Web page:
Time of day is another factor. Peak times are between 10 p.m. and 2 a.m., and during those times 75% of the network’s bandwidth is being used. For example, attempting to watch a movie, which uses a significant amount of data, on Netflix around 11 p.m. is the equivalent of downloading several PDF files simultaneously, as explained by Lead Student Tech Sophia Smith `16. ITS expects to continually increase the bandwidth and capabilities of the network as the presence of technology grows.

A third factor is the type, health, and age of the device. Smaller devices have decreased Wi-Fi accessibility, the weakest being the smartphone. Moreover, older devices, including those from four to five years old, often can’t keep up with demands in 2015 as well as newer models.

“If you don’t have the latest version of the operating system for your computer, tablet, or smartphone, or aren’t running any kind of antivirus software, or haven’t updated the apps you use for streaming content from the web—all of those issues of good computer hygiene come into play when performance is a problem,” Rob Smith said.

Improving Internet speed is a continual process. Rob Smith likened it to “trying to hit a target on a fast moving train: every time we settle on a solution, the technology changes just enough to cause disruption, moving the target down the track at the same time.” Wi-Fi has been recently upgraded in Martin Court, Duke, Belk, Irwin, Akers, Knox and Tomlinson in the past year.

Over winter break, plans exist to upgrade the rest of Dorm Row, with upgrades in Richardson set to take place in the summer.

Requesting ITS support, which requires reporting location, time, and device, helps ITS with long-term Wi-Fi upgrades, and every request is ensured a follow up.

“Making us aware as soon as there is an issue, and providing as much information as you can, are among the best ways to resolve issues more quickly,” Rob Smith explained. “When you experience a problem, we want it fixed as much as you do, but we can’t fix what we don’t know is broken. The more we hear about what isn’t working well, the better we can design future solutions.”

In addition, Rob Smith speculates that the negative attitudes from campus users are a product of their experiences with home Wi-Fi networks and larger networks. “Unlike a home network, our network is subject to security audits, must meet federal laws for maintaining privacy, and operates with complex, redundant connections to our Internet service providers,” Rob Smith said. “At your own home, there is typically just one kind of building construction to consider, a smaller square footage to cover, and fewer peoples’ needs to satisfy. Here, there is no straightforward one-size-fits-all design. We have the needs of almost 4,000 users to consider, plus a wide range of other considerations, from structural to legal.”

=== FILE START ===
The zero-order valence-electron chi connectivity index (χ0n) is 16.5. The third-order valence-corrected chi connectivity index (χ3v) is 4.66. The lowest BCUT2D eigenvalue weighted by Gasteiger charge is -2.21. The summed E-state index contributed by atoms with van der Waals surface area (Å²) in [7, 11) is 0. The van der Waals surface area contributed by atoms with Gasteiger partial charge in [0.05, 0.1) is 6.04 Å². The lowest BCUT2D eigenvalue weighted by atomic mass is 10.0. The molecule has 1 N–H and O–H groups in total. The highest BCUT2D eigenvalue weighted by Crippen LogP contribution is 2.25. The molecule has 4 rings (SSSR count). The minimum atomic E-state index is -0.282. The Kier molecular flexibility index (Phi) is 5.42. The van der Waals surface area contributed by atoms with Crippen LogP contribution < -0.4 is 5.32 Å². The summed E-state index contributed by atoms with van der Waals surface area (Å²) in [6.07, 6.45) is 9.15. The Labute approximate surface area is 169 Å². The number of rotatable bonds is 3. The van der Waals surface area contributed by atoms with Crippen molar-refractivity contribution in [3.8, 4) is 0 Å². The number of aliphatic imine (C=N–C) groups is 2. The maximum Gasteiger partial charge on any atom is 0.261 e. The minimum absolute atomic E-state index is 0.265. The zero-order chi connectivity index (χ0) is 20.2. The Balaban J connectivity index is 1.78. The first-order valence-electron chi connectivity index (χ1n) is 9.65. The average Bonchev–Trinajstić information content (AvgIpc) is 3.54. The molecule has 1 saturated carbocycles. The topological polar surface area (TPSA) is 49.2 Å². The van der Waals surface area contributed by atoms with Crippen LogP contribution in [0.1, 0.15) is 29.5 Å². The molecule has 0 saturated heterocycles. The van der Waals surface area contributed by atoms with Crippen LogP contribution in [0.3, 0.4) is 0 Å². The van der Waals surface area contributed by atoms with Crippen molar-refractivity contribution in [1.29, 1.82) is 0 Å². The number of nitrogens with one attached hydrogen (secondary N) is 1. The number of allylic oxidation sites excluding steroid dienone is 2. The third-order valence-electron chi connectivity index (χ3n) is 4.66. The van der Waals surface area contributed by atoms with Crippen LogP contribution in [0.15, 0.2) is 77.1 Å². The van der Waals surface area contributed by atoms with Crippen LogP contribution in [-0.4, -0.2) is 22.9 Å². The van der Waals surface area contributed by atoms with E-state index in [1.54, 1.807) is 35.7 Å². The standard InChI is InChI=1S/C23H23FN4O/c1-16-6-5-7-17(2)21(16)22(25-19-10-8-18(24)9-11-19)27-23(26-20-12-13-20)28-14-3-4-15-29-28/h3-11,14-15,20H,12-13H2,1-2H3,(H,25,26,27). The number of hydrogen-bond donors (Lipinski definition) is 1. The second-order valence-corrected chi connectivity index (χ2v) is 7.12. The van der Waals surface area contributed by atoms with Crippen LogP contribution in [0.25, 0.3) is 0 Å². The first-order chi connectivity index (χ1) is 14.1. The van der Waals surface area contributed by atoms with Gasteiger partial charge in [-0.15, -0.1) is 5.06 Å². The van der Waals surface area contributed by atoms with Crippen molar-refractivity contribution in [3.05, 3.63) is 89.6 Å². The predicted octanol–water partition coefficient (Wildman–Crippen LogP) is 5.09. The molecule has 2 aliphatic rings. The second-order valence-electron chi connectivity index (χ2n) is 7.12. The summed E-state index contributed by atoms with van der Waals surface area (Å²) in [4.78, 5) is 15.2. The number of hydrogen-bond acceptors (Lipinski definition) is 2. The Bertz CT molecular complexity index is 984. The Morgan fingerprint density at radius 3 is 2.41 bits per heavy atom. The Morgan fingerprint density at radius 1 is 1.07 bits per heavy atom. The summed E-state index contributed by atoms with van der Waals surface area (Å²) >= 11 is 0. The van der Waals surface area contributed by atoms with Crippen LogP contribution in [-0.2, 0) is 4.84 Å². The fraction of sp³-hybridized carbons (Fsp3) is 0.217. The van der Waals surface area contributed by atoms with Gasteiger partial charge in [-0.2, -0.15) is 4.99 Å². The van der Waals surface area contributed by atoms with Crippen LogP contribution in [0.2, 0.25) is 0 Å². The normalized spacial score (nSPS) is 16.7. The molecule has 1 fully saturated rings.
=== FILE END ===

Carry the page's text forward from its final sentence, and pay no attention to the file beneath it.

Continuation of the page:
ITS has a history of responding to user feedback. This school year, ITS responded to specifically student feedback by removing the remediation network requirement to connect to DavidsonSecure. This change has replaced checking student devices for up-to-date software, such as Sophos Anti-Virus, with checking the network more generally for all suspicious activity. If detected, that user is contacted directly. The dropping of the remediation network has caused fewer students to come in to the Student Technology Help Desk, according to Sophia Smith.

ITS also requested student feedback in their search for a new Chief Information Officer. They invited all students via email to learn more about the position and the two candidates, and sent out a survey regarding students’ views of each candidate’s qualifications. On Monday, the College announced the hiring of Raechelle Clemmons, who worked at St. Norbert College in Wisconsin as Vice President and CIO for four years, to the student body. Clemmons will begin working on February 29, 2016.

In the email announcement, Vice President for Academic Affairs and Dean of Faculty Wendy Raymond wrote, “Davidson has already shown it can be a trailblazer in education technology with our faculty’s use and creation of technology and research, our digital learning research and design initiative, the burgeoning Digital Studies program and our partnership with edX. In these areas as well as all invisible and visible supporting technologies, Rae will bring her expertise and vision.”

After the announcement, a post on Yik Yak stated, “I wonder if the new lady in charge of technology will fix DavidsonSecure…I doubt it.”

Rob Smith ultimately wants students to reach out to ITS when they’re frustrated. “Talk to us,” he said. “We really do want to hear from you. We are absolutely committed to making the computing experience at Davidson as good as we can with the resources that the College has allocated to us”